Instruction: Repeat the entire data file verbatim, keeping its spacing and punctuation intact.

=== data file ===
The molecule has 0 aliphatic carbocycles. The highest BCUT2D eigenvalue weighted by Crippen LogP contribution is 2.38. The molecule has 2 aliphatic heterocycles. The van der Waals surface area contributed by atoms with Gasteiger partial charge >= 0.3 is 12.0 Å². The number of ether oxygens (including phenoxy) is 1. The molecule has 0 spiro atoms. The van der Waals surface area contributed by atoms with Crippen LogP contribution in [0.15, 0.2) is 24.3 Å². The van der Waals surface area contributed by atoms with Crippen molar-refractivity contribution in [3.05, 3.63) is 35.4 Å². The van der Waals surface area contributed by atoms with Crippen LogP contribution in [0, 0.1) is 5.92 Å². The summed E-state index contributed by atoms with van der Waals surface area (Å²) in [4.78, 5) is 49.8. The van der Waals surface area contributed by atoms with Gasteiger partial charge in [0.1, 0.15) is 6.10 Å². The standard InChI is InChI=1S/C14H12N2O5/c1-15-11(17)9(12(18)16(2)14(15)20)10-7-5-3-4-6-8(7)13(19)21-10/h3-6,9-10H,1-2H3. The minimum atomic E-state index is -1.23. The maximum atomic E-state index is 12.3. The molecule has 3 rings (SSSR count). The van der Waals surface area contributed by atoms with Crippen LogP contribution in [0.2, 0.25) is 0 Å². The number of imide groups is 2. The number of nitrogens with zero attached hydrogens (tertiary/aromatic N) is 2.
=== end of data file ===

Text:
The molecule has 0 aliphatic carbocycles. The highest BCUT2D eigenvalue weighted by Crippen LogP contribution is 2.38. The molecule has 2 aliphatic heterocycles. The van der Waals surface area contributed by atoms with Gasteiger partial charge >= 0.3 is 12.0 Å². The number of ether oxygens (including phenoxy) is 1. The molecule has 0 spiro atoms. The van der Waals surface area contributed by atoms with Crippen LogP contribution in [0.15, 0.2) is 24.3 Å². The van der Waals surface area contributed by atoms with Crippen molar-refractivity contribution in [3.05, 3.63) is 35.4 Å². The van der Waals surface area contributed by atoms with Crippen LogP contribution in [0, 0.1) is 5.92 Å². The summed E-state index contributed by atoms with van der Waals surface area (Å²) in [4.78, 5) is 49.8. The van der Waals surface area contributed by atoms with Gasteiger partial charge in [0.1, 0.15) is 6.10 Å². The standard InChI is InChI=1S/C14H12N2O5/c1-15-11(17)9(12(18)16(2)14(15)20)10-7-5-3-4-6-8(7)13(19)21-10/h3-6,9-10H,1-2H3. The minimum atomic E-state index is -1.23. The maximum atomic E-state index is 12.3. The molecule has 3 rings (SSSR count). The van der Waals surface area contributed by atoms with Crippen LogP contribution in [0.2, 0.25) is 0 Å². The number of imide groups is 2. The number of nitrogens with zero attached hydrogens (tertiary/aromatic N) is 2.